In those earliest days, most scientists were tackling small-scale reef damage caused by dropped anchors or boat groundings, Vaughan says. To repair that kind of minor damage, scientists began breaking 3- to 5-centimeter fragments from healthy corals on a neighboring reef and transplanting the chunks in damaged spots.

Cousteau’s visit convinced Vaughan that he should try restoring reefs. While doing so, 11 years ago, Vaughan made a game-changing discovery: Tinier fragments of coral, only 1 centimeter long, repair themselves 25 to 40 times as fast as scientists had ever recorded corals growing.

Today Vaughan’s team is spreading many of these microfragments over the surface of dead coral skeletons in the Florida Keys. As those bits fuse back together, they create a fast-growing “skin” over an otherwise dead reef. Condemned buildings are refurbished rather than razed.

The hope is that thousands of microfragments will carpet a small reef in two to three years, says Chris Page, a biologist at Mote Marine Laboratory working with Vaughan. That’s super fast. “There’s no way that’s happening in nature,” Page says.

Vaughan’s team is cultivating 17 species for microfragmentation in large troughs on land, with seawater running through them. He is focused on the top six slow-growing massive species that create the foundation of the reef. Some can live for centuries, mounded into boulders the size of a truck.
The Florida researchers plunged their first 200 microfragments into the ocean three years ago, at two sites in a nearshore coral reef off Big Pine Key, Fla. The colonies are now six to eight times as large as they were at planting and have begun to fuse together into areas about the size of a 5-gallon bucket lid. Since then, Vaughan and Page have planted close to 10,000 microfragments in the wild. “People were looking for some glimmer of light,” Vaughan says. “And restoration is turning out to be that in a big way.”

Seeds of reefs
Fragmentation and the newer microfragmentation are both time- and labor-intensive, and therefore very expensive. And, Harrison says, they rely on cloning.

When one coral is broken into fragments, to be fattened up and then planted around a reef, each chunk is genetically identical. All those pieces have the same DNA blueprint to fight infection and to deal with stress. Unlike natural reefs, where individuals are genetically distinct and have different vulnerabilities, cloned corals share the same weaknesses.

“People have spent years growing coral gardens only to have them wiped out by the next bleaching event,” Harrison says. With more diversity, he adds, some of those corals might have survived. In a warmer world where bleaching and disease will probably become more common, “genetic diversity equals resilience.”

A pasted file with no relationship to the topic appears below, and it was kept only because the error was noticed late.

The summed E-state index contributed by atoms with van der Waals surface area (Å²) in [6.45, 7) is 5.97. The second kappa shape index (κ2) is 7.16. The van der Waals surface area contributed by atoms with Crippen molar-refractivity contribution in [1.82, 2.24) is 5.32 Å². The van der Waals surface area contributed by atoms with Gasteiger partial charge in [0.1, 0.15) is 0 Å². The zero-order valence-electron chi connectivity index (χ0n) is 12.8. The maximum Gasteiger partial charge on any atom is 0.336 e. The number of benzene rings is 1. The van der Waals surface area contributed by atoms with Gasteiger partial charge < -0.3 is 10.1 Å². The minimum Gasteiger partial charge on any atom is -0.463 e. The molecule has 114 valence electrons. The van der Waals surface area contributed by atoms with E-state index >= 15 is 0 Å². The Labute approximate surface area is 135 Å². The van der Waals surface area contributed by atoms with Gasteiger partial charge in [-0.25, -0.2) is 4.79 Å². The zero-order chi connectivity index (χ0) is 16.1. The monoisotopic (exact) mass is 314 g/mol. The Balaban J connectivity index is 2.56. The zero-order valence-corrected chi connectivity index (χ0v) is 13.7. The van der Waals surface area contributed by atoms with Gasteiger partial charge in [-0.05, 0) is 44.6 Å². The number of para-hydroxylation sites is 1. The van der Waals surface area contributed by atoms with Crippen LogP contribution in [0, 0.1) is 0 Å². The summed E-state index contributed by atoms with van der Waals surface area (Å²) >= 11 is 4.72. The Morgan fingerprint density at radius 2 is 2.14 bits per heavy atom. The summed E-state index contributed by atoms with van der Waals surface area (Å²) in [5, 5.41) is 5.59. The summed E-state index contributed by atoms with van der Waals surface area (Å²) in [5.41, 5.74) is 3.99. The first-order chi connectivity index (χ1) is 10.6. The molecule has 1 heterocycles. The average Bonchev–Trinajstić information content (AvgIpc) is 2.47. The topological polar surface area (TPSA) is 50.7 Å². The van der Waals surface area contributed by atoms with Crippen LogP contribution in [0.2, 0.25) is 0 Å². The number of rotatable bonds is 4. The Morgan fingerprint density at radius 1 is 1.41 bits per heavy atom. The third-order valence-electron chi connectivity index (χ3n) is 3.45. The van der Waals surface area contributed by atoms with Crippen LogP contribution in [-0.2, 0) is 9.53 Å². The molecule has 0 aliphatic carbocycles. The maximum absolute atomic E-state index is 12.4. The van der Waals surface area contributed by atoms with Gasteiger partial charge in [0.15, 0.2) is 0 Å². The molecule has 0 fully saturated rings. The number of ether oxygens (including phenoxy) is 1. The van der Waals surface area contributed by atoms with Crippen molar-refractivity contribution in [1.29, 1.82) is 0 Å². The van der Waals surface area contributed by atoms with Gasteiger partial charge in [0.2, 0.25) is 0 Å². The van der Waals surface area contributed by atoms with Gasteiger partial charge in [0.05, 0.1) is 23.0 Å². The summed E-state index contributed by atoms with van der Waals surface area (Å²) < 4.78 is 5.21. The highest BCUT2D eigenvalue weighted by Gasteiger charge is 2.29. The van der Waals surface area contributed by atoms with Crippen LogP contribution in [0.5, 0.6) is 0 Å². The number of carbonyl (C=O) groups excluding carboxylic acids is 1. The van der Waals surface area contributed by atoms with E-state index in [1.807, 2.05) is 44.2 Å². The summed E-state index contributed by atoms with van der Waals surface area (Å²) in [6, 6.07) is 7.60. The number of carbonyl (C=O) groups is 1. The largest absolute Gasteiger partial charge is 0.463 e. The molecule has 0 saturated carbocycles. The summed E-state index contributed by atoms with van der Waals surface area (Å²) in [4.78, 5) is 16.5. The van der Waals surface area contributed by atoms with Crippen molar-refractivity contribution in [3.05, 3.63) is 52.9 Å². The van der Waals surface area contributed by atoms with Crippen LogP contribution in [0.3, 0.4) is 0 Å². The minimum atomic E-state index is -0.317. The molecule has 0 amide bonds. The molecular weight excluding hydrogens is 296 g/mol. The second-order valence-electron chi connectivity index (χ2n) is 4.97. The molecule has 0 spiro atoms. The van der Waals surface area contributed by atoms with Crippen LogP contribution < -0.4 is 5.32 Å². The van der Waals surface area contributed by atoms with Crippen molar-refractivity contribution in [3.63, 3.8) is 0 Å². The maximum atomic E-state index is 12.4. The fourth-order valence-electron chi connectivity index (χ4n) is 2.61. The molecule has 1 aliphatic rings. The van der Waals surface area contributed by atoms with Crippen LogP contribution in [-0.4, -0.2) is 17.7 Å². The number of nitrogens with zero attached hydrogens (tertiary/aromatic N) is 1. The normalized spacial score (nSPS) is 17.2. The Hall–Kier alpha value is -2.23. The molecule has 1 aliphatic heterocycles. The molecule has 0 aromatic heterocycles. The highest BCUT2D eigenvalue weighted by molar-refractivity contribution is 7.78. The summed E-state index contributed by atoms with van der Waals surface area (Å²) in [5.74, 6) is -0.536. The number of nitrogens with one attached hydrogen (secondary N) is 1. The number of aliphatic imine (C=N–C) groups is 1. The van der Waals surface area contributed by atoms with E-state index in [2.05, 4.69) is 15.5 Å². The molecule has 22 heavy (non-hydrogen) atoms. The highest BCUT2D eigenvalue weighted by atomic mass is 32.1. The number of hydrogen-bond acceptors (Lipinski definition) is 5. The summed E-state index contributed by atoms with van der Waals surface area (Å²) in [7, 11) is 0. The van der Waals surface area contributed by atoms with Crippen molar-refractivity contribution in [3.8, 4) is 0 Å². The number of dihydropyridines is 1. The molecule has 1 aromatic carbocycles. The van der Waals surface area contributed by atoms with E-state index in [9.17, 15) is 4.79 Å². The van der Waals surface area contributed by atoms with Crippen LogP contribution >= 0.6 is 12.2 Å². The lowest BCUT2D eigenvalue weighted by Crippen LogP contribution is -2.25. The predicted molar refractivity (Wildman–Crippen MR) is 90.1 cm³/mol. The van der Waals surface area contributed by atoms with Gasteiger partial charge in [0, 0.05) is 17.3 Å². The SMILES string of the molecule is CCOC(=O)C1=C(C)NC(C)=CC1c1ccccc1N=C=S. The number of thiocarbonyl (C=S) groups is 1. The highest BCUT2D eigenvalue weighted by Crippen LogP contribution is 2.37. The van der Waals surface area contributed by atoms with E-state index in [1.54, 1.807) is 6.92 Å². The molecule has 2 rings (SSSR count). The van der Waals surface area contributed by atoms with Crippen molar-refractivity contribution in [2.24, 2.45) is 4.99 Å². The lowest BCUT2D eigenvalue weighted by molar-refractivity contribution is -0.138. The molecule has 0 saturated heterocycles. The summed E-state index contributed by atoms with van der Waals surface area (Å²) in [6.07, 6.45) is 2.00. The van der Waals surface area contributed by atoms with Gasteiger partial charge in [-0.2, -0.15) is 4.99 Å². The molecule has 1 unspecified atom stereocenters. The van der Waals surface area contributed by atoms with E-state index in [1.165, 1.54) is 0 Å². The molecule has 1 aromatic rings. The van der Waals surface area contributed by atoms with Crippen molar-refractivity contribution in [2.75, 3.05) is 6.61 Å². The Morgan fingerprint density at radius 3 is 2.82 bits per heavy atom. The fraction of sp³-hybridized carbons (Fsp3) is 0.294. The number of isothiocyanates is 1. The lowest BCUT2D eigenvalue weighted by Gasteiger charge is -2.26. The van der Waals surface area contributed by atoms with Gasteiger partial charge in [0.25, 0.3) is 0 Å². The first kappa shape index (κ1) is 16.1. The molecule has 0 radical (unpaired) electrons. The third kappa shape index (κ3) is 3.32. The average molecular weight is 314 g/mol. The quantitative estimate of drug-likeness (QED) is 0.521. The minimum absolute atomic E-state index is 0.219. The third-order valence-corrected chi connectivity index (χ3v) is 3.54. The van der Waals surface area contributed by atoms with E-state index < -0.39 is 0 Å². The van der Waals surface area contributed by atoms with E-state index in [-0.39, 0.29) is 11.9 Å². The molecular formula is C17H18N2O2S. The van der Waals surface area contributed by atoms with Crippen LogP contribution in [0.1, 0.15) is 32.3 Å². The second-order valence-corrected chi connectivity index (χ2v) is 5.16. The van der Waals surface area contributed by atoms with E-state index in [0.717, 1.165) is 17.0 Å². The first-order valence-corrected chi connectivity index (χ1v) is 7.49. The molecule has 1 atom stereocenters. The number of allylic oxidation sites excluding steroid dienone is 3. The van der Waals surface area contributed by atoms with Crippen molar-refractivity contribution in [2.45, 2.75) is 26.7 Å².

To address the diversity issue, Vaughan and Page are raising 20 to 30 genetic variants of each coral species, to be planted around the reef. They are also collecting eggs and sperm from wild colonies of four coral species to grow on Summerland Key.

Harrison has been thinking about genetic diversity ever since the early 1980s, when he saw corals spewing sperm and eggs into the ocean. Few of the resulting larvae would survive. Many would drift away and most would die. All while Harrison saw reefs in decline.

What if, he wondered, scientists could take millions of those diverse coral larvae and help them settle onto reefs to replenish ailing ecosystems?

Other researchers asked themselves the same question. In the late 1990s and from 2007 to 2009, two teams, in Australia and Palau, released coral larvae onto healthy reef areas in mesh tents pitched over the seabed. In both studies, thousands of larvae settled under the tents, many more than scientists would have seen naturally.

But those early results may have been misleading. Most of the early settlers in Palau died within 30 weeks. Flooding the reef with larvae didn’t make a lasting difference in coral numbers. Maybe, the researchers speculated, settlers were too crowded, which meant swamping reefs with larvae made no sense.

Harrison wasn’t ready to give up. Even though most of the new settlers had died, those studies were done on healthy reefs, he says. In battered areas, where some baby corals might naturally drift in, but not enough for the reef to self-heal, a flush of larvae could be a shot in the arm.

The idea was to find a badly damaged reef, where the worst problems, such as blast fishing, had stopped. Harrison would bring a few of the reef’s mature, sexually active corals to the lab, persuade them to release sperm and eggs in aquarium tanks, and then take more than a million of their larvae back out to the reef. The plan was to saturate the environment with settling babies, as adult corals would have done in healthier days.

In 2013, Harrison’s team, led by graduate student Dexter dela Cruz, began a small pilot experiment in the Philippines at a reef called Magsaysay, where nearly two decades of fishing with explosives had taken a toll. Blast fishing is “like hitting the reef with a sledgehammer,” Harrison says. Magsaysay’s large foundational corals were blown to bits. A once-vibrant city was now a wasteland.
By 2013, the blast fishing had stopped, but Magsaysay wasn’t recovering on its own. So Harrison’s team brought in larvae from a species of fast-growing, purple-tipped coral, called Acropora tenuis, collected from a nearby healthier reef. The scientists released more than a million larvae into floorless mesh tents pitched under-water over the reef. After five days, Harrison’s team removed the mesh enclosures.